Instead encourage healthy habits which can be sustained in the long run. Talk to young people about the importance of fuelling their bodies regularly throughout the day to support mood and function and moving in ways which feel good for the body and mind.

Be what they need to see

All adults need to be conscious of the messages they send to young people.  Being a positive role model doesn’t mean you have to be ‘perfect’ but demonstrating a balanced approach to eating, exercise and your body can send a really powerful message to those around.

You can find activities and tips around managing appearance talk, healthy relationship with eating and exercise and positive role modelling as part of Butterfly’s Body Kind Schools and Body Kind Families.

What to look out for

Not sure if the lead up to formals is having a negative impact on your young person’s body image?  Here are some potential warning signs.

An increase in body checking

A young person may spend prolonged amounts of time in front the mirror, become fixated on taking photos, measuring their body or weighing themselves.

Changes in eating behaviours

You may notice a change in a young person’s eating such as skipping meals, eliminating food groups, setting rigid food rules, tracking intake or avoiding social eating.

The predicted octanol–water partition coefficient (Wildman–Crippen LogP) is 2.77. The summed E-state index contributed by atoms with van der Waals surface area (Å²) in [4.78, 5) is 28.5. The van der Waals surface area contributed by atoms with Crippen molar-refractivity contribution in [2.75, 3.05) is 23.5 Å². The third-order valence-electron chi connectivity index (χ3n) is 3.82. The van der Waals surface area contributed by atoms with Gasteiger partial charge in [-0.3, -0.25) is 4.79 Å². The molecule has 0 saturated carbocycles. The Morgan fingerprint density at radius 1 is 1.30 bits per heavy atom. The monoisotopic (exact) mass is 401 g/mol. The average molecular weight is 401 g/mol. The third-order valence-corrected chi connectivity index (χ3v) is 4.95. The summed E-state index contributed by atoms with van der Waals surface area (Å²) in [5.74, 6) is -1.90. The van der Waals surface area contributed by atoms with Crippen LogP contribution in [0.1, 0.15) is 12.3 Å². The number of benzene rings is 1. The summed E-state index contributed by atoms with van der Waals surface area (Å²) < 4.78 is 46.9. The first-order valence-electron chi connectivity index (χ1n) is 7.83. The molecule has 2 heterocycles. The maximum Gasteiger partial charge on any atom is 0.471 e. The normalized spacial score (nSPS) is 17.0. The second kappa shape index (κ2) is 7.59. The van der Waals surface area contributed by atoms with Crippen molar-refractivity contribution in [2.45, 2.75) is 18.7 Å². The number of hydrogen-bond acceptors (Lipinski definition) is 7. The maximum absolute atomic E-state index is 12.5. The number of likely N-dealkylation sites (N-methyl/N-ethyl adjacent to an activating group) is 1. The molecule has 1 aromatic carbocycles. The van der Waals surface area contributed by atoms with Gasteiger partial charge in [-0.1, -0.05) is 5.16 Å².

Signs of distress and changes in mood

Mood changes (over and above what might usually be expected for teenagers), irritability, anxiety, sadness and social isolation and low self-esteem  could all indicate a teen is struggling with their body image.

Other behavioural changes

These may include changes in exercise routines, constantly asking for reassurance about their body, verbalising body dissatisfaction or comparing themselves negatively to others (siblings, friends, peers, influencers/celebrities). For warning signs of eating disorders, click here.

Finding support

If you are worried about a young person’s eating, exercise behaviours or attitudes towards their body acting early is important.  A GP is a good first point of call.

You can also contact Butterfly’s National Helpline for free and confidential counselling, support and advice by calling 1800 ED HOPE (1800 33 4673), chat online or email support@butterfly.org.au 7 days a week 8am-midnight (AEDT).

Learn more about body image with Butterfly’s Education social groups

Butterfly Education – Body Image in Children and Teens provides the latest research and articles on body image, as well as sharing programs, resources, and  information to help you learn more about body image in young people. The group is a great place to start if you’re concerned and want further information..

Facebook: https://www.facebook.com/groups/774917537089964

LinkedIn: https://www.linkedin.com/showcase/butterfly-education-prevention/


Related tags: adolescents Body Image body kind families body kind schools eating disorders education formal formal season prevention school schools teenagers young people